This page is devoted to our recently developed 2D contour-based image registration approach for compensation of nucleus motion and deformation in fluorescence microscopy time-lapse sequences.
The analysis of foci motion is a complex problem as living cells are moving and deforming during the imaging process. The observed motion of subcellular foci consists of two components: local motion of the foci and global motion of the nucleus, which includes nucleus displacement and deformation. To determine information about the pure subcellular foci motion, the global motion of the nucleus needs to be compensated. This is usually done by means of image registration. Namely all images of a dynamic image sequence are normalized to some reference time point (usually the first image of the sequence).
Our method is well suitable for the compensation on cell (or nucleus) motion in Single Particle Tracking (SPT) tasks. The source codes are available at gitlab.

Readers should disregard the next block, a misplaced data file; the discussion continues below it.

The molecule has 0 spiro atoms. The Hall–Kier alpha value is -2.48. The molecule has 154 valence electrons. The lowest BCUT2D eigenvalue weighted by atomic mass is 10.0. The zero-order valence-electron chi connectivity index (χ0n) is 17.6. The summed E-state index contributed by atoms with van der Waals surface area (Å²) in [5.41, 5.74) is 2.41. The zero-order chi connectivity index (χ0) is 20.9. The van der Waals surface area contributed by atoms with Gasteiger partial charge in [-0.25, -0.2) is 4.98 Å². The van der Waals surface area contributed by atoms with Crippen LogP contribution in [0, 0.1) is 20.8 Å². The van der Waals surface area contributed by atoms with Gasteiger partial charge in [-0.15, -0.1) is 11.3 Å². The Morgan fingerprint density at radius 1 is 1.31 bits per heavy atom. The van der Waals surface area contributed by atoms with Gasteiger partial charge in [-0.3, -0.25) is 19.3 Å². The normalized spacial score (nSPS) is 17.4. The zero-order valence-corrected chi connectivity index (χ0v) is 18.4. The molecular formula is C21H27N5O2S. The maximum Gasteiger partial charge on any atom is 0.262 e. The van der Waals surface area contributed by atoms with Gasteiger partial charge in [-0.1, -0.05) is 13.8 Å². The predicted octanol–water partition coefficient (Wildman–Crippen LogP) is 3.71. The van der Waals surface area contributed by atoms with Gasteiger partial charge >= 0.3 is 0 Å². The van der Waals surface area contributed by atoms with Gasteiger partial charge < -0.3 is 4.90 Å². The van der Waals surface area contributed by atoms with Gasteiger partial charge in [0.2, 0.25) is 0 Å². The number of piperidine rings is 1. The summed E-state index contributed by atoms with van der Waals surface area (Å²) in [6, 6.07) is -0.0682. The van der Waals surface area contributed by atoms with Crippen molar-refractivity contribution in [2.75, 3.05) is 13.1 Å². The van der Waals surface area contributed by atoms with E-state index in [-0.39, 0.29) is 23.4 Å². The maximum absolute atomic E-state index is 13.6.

The evaluation datasets together with the ground truth used in [Sorokin et al., ISBI2014] and [Sorokin et al., IEEE TMI 2018] can be found here:
The resources provided are free of charge for noncommerical and research purposes. Their use for any other purpose is generally possible, but solely with the explicit permission of the authors. In case of any questions, please do not hesitate to contact us at email@example.com and firstname.lastname@example.org.
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Registration method and evaluation dataset (SeqA):
Evaluation dataset (SeqB):
Dmitry V. Sorokin, Jana Suchankova, Eva Bartova, and Pavel Matula. Visualizing stable features in live cell nucleus for evaluation of the cell global motion compensation. In Folia Biologica, 60, pp. 45–49, 2014.
Alexandr Y. Kondratiev and Dmitry V. Sorokin. Automatic detection of laser-induced structures in live cell fluorescent microscopy images using snakes with geometric constraints. In IEEE International Conference on Pattern Recognition (ICPR'2016), pp. 326–331, 2016.
This work was supported by the Czech Science Foundation project 302/12/G157, Russian Science Foundation grant 17-11-01279, and Federal Ministry of Education and Research (BMBF) project ImmunoQuant (e:Bio).